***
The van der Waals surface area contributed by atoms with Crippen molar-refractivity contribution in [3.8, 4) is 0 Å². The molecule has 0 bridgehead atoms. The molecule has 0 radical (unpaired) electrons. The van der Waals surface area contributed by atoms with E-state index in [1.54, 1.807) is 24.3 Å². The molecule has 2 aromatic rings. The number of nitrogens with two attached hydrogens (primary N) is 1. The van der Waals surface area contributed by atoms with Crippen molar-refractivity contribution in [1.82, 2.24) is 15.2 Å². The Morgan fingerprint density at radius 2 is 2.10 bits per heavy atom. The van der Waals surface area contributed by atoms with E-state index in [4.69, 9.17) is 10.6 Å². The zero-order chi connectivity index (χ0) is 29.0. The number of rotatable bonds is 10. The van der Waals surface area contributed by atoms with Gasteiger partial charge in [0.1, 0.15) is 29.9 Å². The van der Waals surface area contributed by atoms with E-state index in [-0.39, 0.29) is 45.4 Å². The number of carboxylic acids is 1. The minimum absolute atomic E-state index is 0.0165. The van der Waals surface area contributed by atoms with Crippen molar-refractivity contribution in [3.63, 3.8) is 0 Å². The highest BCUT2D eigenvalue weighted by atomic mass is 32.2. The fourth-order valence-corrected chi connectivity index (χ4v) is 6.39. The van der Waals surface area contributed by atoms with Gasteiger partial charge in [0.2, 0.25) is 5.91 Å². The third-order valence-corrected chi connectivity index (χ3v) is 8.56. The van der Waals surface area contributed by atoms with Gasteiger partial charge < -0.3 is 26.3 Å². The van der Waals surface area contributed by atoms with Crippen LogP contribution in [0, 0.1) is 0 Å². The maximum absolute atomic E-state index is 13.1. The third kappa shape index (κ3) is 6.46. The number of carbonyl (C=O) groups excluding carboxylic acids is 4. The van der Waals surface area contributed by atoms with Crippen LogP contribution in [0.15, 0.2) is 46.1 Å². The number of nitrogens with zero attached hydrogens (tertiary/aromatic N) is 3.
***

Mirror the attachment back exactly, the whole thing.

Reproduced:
The van der Waals surface area contributed by atoms with Crippen molar-refractivity contribution in [3.8, 4) is 0 Å². The molecule has 0 bridgehead atoms. The molecule has 0 radical (unpaired) electrons. The van der Waals surface area contributed by atoms with E-state index in [1.54, 1.807) is 24.3 Å². The molecule has 2 aromatic rings. The number of nitrogens with two attached hydrogens (primary N) is 1. The van der Waals surface area contributed by atoms with Crippen molar-refractivity contribution in [1.82, 2.24) is 15.2 Å². The Morgan fingerprint density at radius 2 is 2.10 bits per heavy atom. The van der Waals surface area contributed by atoms with E-state index in [4.69, 9.17) is 10.6 Å². The zero-order chi connectivity index (χ0) is 29.0. The number of rotatable bonds is 10. The van der Waals surface area contributed by atoms with Gasteiger partial charge in [0.1, 0.15) is 29.9 Å². The van der Waals surface area contributed by atoms with E-state index in [-0.39, 0.29) is 45.4 Å². The number of carboxylic acids is 1. The minimum absolute atomic E-state index is 0.0165. The van der Waals surface area contributed by atoms with Crippen molar-refractivity contribution in [3.63, 3.8) is 0 Å². The highest BCUT2D eigenvalue weighted by atomic mass is 32.2. The fourth-order valence-corrected chi connectivity index (χ4v) is 6.39. The van der Waals surface area contributed by atoms with Gasteiger partial charge in [0.2, 0.25) is 5.91 Å². The third-order valence-corrected chi connectivity index (χ3v) is 8.56. The van der Waals surface area contributed by atoms with Gasteiger partial charge < -0.3 is 26.3 Å². The van der Waals surface area contributed by atoms with Crippen LogP contribution in [0, 0.1) is 0 Å². The maximum absolute atomic E-state index is 13.1. The third kappa shape index (κ3) is 6.46. The number of carbonyl (C=O) groups excluding carboxylic acids is 4. The van der Waals surface area contributed by atoms with Crippen LogP contribution in [0.15, 0.2) is 46.1 Å². The number of nitrogens with zero attached hydrogens (tertiary/aromatic N) is 3.